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Interdisciplinary Concentrations

The UIC Department of Criminology, Law, and Justice currently offers four interdisciplinary and interdepartmental concentrations in other areas that graduate students may choose as a concentration for their Masters or PhD program. Explore the options in greater detail below.

This concentration will provide students a holistic view of the problem of violence in society and deepen their knowledge and skill set to address it. The outcome of this concentration will be broadly trained individuals who can apply theories and methods from multidisciplinary perspectives to critically analyze and effectively respond to various types of violence in society through innovative programs of research, policy development, treatment, and prevention.

Requirements for the Concentration

There is a minimum of 11 semester hours of course work, (typically four semester-long courses) that will consist of two foundation courses from the following set of courses:

  • EPID 428, CLJ 423/ANTH 424, CLJ 546, SOCW 544, or GWS 521/PSCH 521,

And two supplementary courses from the following set of courses:

  • CLJ 422, CLJ 424/GWS 424, CLJ 500, POLS 571, PSCH 417, SOCW 517, SOCW 525/GWS 525.

For more information, contact our department advisor.

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Requirements for the Concentration

The primary goal of the Interdepartmental Graduate Concentration in Survey Research Methodology (GCSRM) is to provide graduate students with the opportunity for systematic, integrated study of issues relevant to the conduct of professional survey research.

There is a minimum of 14 semester hours of course work, of which at least 7 must be from among the core courses in the concentration:

  • CHSC 447, CHSC 577, BSTT 440, PA 588, PA 579, and STAT 431

The remaining hours must come from survey research methodology elective courses, independent study decided in consultation with the advisor, or alternative courses approved by the advisor and the director(s).

For more information, contact our department advisor.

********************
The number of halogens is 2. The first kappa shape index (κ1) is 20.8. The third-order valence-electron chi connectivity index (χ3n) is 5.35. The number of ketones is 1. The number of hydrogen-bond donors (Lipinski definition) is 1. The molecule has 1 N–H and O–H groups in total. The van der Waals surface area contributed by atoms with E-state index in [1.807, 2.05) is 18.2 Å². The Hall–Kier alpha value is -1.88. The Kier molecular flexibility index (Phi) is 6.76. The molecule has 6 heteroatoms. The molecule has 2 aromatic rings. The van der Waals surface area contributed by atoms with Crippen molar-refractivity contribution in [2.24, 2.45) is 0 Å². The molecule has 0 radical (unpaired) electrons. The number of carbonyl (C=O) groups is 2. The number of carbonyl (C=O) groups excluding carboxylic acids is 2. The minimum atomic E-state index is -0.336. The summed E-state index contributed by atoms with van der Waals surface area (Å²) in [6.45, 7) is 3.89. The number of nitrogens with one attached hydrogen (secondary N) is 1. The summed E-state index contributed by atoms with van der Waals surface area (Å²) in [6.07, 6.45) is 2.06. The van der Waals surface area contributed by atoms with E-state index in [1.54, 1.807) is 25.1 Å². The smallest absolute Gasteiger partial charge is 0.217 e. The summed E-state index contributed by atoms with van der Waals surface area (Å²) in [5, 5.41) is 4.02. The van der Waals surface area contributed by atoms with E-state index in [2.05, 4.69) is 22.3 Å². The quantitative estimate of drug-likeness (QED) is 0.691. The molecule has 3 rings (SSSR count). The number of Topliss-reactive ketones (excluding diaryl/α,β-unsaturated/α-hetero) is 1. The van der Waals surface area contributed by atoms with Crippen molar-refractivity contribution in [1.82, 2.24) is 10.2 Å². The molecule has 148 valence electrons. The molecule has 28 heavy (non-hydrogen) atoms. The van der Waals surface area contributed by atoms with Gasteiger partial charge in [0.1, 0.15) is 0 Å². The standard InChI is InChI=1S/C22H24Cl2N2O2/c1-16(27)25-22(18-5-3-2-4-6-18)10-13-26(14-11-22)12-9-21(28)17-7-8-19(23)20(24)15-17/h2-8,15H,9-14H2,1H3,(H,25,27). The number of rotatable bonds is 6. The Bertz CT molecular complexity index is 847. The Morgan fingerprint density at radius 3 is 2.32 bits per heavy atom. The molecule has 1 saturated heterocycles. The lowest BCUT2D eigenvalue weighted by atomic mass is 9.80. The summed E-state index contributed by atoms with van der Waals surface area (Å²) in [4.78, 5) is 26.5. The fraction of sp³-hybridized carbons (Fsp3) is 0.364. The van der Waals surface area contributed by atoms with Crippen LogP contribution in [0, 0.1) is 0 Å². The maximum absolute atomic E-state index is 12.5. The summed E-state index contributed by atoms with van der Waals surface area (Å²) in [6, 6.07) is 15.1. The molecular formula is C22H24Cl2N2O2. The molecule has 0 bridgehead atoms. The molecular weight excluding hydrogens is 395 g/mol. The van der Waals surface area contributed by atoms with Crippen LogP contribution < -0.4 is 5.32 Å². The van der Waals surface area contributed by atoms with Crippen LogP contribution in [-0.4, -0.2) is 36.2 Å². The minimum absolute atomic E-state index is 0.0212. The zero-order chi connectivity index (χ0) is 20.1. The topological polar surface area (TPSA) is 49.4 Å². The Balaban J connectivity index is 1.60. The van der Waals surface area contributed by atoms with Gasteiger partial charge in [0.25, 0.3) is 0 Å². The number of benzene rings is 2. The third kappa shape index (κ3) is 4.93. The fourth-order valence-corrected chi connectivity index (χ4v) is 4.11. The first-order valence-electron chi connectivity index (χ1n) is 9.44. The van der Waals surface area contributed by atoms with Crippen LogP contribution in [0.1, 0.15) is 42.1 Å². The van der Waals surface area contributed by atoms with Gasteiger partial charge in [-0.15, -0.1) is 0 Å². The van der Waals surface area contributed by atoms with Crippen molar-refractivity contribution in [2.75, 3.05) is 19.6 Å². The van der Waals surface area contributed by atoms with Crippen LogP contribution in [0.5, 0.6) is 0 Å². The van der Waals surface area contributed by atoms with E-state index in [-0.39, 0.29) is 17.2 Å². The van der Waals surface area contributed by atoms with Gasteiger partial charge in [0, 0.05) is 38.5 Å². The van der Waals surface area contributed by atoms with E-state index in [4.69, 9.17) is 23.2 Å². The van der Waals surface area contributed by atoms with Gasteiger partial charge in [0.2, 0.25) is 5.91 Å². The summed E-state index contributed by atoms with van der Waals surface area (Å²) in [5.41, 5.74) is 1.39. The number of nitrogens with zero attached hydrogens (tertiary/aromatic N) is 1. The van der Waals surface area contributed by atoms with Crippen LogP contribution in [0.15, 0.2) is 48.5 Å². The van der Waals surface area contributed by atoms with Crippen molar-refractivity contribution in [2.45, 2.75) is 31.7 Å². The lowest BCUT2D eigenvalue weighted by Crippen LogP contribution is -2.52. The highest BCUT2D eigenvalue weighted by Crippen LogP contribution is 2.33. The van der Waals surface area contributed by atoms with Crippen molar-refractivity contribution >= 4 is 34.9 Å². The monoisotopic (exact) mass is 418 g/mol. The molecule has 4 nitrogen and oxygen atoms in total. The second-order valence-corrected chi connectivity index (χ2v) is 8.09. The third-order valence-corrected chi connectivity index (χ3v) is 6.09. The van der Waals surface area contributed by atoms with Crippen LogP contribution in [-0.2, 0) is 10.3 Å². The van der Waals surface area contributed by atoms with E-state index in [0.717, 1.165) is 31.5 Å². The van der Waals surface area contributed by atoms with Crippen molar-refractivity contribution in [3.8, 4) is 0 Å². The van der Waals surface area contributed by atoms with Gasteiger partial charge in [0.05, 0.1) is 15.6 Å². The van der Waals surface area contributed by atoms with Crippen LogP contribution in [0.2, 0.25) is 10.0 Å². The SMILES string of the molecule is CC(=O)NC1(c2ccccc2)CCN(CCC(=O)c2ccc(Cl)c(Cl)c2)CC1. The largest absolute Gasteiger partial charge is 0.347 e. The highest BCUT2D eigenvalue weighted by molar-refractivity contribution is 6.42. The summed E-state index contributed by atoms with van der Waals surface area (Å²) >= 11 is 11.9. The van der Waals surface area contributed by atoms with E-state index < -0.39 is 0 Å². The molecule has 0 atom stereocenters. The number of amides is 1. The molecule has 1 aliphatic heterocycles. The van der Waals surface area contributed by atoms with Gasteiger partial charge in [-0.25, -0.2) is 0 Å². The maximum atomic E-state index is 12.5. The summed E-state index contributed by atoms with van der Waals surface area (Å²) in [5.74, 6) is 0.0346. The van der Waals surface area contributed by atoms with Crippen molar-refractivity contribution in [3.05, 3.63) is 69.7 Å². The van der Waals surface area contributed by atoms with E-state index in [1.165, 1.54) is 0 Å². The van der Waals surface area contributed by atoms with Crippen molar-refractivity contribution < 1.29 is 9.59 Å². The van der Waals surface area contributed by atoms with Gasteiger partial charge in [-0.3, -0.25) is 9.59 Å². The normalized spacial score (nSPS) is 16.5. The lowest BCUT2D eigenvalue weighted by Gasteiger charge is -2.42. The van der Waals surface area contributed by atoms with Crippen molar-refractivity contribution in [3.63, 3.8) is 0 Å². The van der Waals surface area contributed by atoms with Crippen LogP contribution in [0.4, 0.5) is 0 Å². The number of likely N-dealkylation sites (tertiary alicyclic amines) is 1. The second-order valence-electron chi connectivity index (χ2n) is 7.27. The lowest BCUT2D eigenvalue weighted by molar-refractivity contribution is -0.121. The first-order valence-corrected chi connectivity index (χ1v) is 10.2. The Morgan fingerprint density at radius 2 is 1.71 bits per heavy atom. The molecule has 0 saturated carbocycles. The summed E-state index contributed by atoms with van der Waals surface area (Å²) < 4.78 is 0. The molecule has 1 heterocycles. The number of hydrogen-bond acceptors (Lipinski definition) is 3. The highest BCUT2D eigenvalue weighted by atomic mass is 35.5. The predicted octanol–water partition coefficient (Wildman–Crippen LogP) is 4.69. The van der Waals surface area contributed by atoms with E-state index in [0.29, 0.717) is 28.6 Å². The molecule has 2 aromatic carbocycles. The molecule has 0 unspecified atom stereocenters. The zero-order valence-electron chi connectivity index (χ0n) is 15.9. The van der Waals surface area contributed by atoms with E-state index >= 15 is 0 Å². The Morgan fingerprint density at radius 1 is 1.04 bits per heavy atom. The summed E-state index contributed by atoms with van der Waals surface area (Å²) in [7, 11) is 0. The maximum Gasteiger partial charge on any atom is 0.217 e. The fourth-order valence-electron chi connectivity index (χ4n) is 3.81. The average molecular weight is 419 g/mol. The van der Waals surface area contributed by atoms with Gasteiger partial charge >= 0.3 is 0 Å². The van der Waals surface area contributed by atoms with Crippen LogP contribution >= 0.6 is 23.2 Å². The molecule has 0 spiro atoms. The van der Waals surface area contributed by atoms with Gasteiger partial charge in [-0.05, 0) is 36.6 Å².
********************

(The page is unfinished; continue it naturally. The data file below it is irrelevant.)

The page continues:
African-American Faculty posing and smiles for photo

Requirements for the Concentration

This concentration entails a completion of a minimum of 16 credit hours (typically four semester-long courses) which includes Feminist Theories (GWS 501) and Research Approaches in Gender and Women’s Studies (GWS 502) plus eight additional hours of Gender and Women’s Studies or cross-listed courses at the graduate level or the equivalent.

For more information, visit:
The Department for Gender and Women’s Studies

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The concentration offers students a systematic, integrated, interdisciplinary approach to research on Latin America and U.S. Latinos, as well as transnational processes configuring the Western Hemisphere even as the students pursue a traditional academic discipline.

Requirements for the Concentration

Concentration courses include a core seminar (LALS 501), plus 3 electives for a total of 16 units beyond or combined with graduate program degree requirements. No more than 8 hours [2 semester long courses] can be taken in the student’s home graduate unit.

For more information visit:
The LALS Department’s graduate webpage.

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This concentration offers Masters and Ph.D. students a unique opportunity to complement the graduate coursework in their home department with interdisciplinary training. It is designed to provide graduate students a deeper understanding of scholarship and research methods in Black Studies and to foster participation in an interdisciplinary community of young scholars engaging with faculty experts. The concentration will enable researchers and practitioners with a wide range of intellectual and professional interests to develop expertise in race, culture and politics before they embark on their careers.

Black Studies is a robust interdisciplinary area of study that is informed by traditional disciplines including history, literature, sociology, philosophy, political science, and psychology, as well as newer and emerging fields including gender studies, postcolonial studies, disability studies, and Asian American, Latinx, and indigenous studies. Drawing on hybrid and innovative methodological and theoretical approaches, the department provides courses across historical periods and locations—from a focus on the city of Chicago to black cultures and communities in the Caribbean, Africa and Europe, as well as North America.

For full concentration requirements, please visit the the Department of Black Studies website and the UIC Course Catalog